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Retention and use of human tissue
Retention and use of cadaveric tissue has a troubled history in the UK and in Australia.1 In the UK, in the aftermath of the Bristol and Alder Hey inquiries of the 1990s,2 some 2000 claimants participated in a mass legal action against the National Health Service (NHS) in January 2004. They argued for better compensation for the trauma they suffered upon discovering that tissue from their deceased children had been removed and stored without their authorisation. These families reportedly refused an initial compensation offer of £1000, on the grounds that parents involved in the higher profile Alder Hey case had been offered £5000.3 Thus, the High Court was given the unenviable task of determining what constituted equitable recompense in highly emotive cases.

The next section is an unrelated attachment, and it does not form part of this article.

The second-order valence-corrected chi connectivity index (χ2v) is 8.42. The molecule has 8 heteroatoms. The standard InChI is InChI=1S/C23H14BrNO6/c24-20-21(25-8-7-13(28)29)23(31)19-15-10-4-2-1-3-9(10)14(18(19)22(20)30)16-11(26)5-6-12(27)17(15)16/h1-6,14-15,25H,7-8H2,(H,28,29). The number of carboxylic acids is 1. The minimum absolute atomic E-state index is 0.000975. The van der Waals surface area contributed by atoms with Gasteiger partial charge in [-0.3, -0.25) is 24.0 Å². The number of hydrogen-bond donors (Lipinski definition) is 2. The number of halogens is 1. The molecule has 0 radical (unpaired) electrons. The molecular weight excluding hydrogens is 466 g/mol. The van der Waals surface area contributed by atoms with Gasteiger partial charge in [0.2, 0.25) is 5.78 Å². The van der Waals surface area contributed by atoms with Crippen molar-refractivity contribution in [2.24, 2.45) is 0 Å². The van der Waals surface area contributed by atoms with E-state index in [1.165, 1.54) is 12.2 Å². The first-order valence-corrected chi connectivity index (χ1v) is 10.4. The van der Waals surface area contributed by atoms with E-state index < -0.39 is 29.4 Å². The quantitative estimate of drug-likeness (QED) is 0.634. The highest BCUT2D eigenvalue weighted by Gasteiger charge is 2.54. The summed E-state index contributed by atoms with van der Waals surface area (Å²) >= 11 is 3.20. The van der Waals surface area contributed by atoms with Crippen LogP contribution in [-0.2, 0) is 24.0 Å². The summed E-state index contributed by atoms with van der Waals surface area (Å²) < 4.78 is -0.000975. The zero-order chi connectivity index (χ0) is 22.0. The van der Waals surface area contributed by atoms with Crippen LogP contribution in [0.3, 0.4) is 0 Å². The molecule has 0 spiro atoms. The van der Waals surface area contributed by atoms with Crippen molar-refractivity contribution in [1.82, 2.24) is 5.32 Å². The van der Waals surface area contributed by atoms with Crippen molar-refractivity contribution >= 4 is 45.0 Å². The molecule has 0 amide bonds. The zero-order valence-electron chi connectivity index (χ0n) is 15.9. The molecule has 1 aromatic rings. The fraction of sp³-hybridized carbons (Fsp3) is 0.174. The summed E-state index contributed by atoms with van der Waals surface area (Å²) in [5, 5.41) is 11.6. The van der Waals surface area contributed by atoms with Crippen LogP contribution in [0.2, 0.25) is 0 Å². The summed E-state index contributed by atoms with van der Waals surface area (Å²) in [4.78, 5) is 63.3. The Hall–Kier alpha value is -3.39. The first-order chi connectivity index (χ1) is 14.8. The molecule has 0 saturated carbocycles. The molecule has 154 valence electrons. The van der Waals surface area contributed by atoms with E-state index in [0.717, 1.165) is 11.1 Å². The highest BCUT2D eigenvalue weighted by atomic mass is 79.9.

Although removal of tissue from deceased children without parental consent is recognised to be unacceptable, it has often been assumed that use of “discarded” or “leftover” tissue from living people—particularly when anonymised—raised no ethical issues if used for education or research instead of being incinerated. Tissue such as tumours removed from adults and children as part of their diagnosis or therapy has traditionally been used for research, education, audit, and quality assurance without specific donor consent. Its use for audit and quality assurance continues to be seen as uncontroversial but the current expectation is that living donors (or parents of young children) must be specifically asked to indicate at the time of agreeing to removal of tissue whether their material can be used for research or education after its diagnostic value for them is exhausted. This was the view expressed by the British Medical Association (BMA) in 2002 in its response to the government consultation document, Human Bodies, Human Choices4 and the Department of Health subsequently published similar advice in 2003.5 Some argued, …
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